The Great Lakes Research Journal

In-depth reviews of issues and challenges facing Central Africa – ISSN: 1554-0391

According to Communications Minister Bereket Simon the leaders of the United Western Somali Liberation Front (UWSLF) have “accepted totally to abide by the constitution of Ethiopia and operate legally and abandon the armed struggle.”

“We expect these leaders to appear here soon to explain how they will operate in the Ethiopian legal atmosphere,” Bereket said.

When asked by the AFP about the rebel’s decision, Bereket stated that the “government has decided to respect their right to operate in the Ethiopian legal system, to enter into more civilised and pacific politics.”

Bereket also added, “We’ll not do accounting from the past. We’ll do a fresh start.”

The rebel group first got its start in the 1970s during which Ethipia and Somalia fought over the area of Ogaden. The group was fighting for the independence of the area.

It’s great to see another rebel group come to peaceful terms with a government. Hopefully more groups in the region will see this move and decide to take the same steps to bring about peace.

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According the the group Human Rights Watch (HRW) there needs to be more money and more boots on the ground to fight off the Lord’s Resistance Army (LRA).

The UN currently has less than 1,000 peacekeepers in the region, but it simply isn’t enough for such a vast area with rough terrain.

Between 2008 and 2009 over 1,200 people have been killed by the LRA, with 321 of those deaths coming in one massacre in the northeastern part of the country.

In a report, HRW recommended that there needs to be an establishment of community radio, helicopter support, donor funding, better coordination, and that the Congolese government must work in conjunction with mobile phone companies to bring better coverage to the area.

The report said “High-level attention, bold steps and courageous leadership are necessary to develop and implement a comprehensive regional strategy that resolves the LRA threat.”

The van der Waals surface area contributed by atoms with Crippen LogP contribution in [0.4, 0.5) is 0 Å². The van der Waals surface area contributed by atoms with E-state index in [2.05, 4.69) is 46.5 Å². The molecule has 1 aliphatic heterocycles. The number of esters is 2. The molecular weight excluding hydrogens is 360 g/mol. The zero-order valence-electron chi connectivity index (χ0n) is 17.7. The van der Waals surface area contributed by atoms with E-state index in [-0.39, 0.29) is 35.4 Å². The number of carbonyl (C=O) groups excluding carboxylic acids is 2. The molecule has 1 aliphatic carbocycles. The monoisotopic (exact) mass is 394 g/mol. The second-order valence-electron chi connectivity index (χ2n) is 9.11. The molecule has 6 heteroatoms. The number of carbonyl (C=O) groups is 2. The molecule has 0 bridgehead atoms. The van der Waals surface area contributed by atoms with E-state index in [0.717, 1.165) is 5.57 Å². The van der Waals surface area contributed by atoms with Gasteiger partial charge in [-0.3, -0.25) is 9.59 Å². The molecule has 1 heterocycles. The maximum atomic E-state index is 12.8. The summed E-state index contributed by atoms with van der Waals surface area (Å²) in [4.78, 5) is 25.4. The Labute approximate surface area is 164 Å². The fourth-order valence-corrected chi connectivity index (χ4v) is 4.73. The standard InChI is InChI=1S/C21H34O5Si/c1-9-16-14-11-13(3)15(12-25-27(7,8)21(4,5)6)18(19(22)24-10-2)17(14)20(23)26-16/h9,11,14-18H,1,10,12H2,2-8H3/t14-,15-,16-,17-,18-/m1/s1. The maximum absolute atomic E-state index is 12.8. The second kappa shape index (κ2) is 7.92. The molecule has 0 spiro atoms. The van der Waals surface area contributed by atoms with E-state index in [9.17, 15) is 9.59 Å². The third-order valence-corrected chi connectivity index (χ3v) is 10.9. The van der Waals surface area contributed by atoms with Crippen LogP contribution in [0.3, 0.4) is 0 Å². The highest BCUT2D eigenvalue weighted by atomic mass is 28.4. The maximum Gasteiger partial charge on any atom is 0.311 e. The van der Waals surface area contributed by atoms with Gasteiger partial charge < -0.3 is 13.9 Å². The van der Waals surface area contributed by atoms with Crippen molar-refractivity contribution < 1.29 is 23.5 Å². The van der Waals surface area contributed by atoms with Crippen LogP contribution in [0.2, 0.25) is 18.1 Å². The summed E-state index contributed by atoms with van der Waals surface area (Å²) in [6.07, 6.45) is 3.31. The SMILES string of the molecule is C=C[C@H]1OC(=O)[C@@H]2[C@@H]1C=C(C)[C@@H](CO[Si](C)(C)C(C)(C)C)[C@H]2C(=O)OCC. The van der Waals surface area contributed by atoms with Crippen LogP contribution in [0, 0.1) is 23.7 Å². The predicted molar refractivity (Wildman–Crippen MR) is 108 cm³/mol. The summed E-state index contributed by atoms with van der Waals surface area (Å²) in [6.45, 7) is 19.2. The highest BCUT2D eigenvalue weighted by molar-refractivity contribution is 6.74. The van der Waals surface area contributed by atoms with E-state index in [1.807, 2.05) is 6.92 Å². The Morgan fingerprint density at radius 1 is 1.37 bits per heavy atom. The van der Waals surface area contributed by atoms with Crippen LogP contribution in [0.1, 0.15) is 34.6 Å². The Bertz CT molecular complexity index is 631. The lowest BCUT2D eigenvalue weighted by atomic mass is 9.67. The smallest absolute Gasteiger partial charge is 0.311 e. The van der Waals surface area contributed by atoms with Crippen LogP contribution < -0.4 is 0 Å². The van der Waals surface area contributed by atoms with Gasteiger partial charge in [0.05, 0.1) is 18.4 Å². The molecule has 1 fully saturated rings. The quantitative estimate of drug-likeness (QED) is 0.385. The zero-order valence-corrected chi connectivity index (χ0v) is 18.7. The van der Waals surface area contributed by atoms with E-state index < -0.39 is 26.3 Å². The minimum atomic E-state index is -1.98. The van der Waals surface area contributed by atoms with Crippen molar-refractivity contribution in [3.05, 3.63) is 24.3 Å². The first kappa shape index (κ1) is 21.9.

Human Rights Watch is doing a good job of bringing to light what’s needed in the area to resolve the issue of the LRA, but now it’s up to the governments in the area to put into place the recommendations.

Hopefully once the the threat of the LRA is eliminated the area can grow economically and bring prosperity and some peace to the people who live there.

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A regional terror conference will be held this Tuesday in Algeria. Officials from Niger, Chad, Burkina Faso, Mali, Libya, and Mauritania will be present.

The talks are aimed to help curb “a resurgence” in terror acts in the region. The officials will be taking a look into “links to cross-border crime and smuggling of all kinds.” They will come up with “bilateral and regional measures to route out the scourge” all while trying to revive the region’s economies.

This regional terror conference is incredibly important. It’s a way for officials to come together to discuss the issue at hand, sharing their successes and failures, and coming up with new ways to curb terrorism. Especially since all of the countries attending the conference have been having issues as of late with Al-Qaeda and the Islamic Maghreb.

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A deal was signed Saturday between the government of Sudan and the Justice and Equality Movement (Jem) in the capital of Chad, N’Djamena. Unfortunately, it’s not a permanent peace deal.

The details of the accord include the cancellation of death sentences for rebel fighters, an immediate ceasefire, and also includes the framework for future peace talks.

While this is a big development in the stabilization of the Darfur conflict, the fact that it isn’t a permanent deal somewhat tempers the hope that it will end soon. Also, the important Sudan Liberation Army-AbdulWahid faction has refused to speak with the government. Nothing of any real significance can really happen without this faction coming to the bargaining table.

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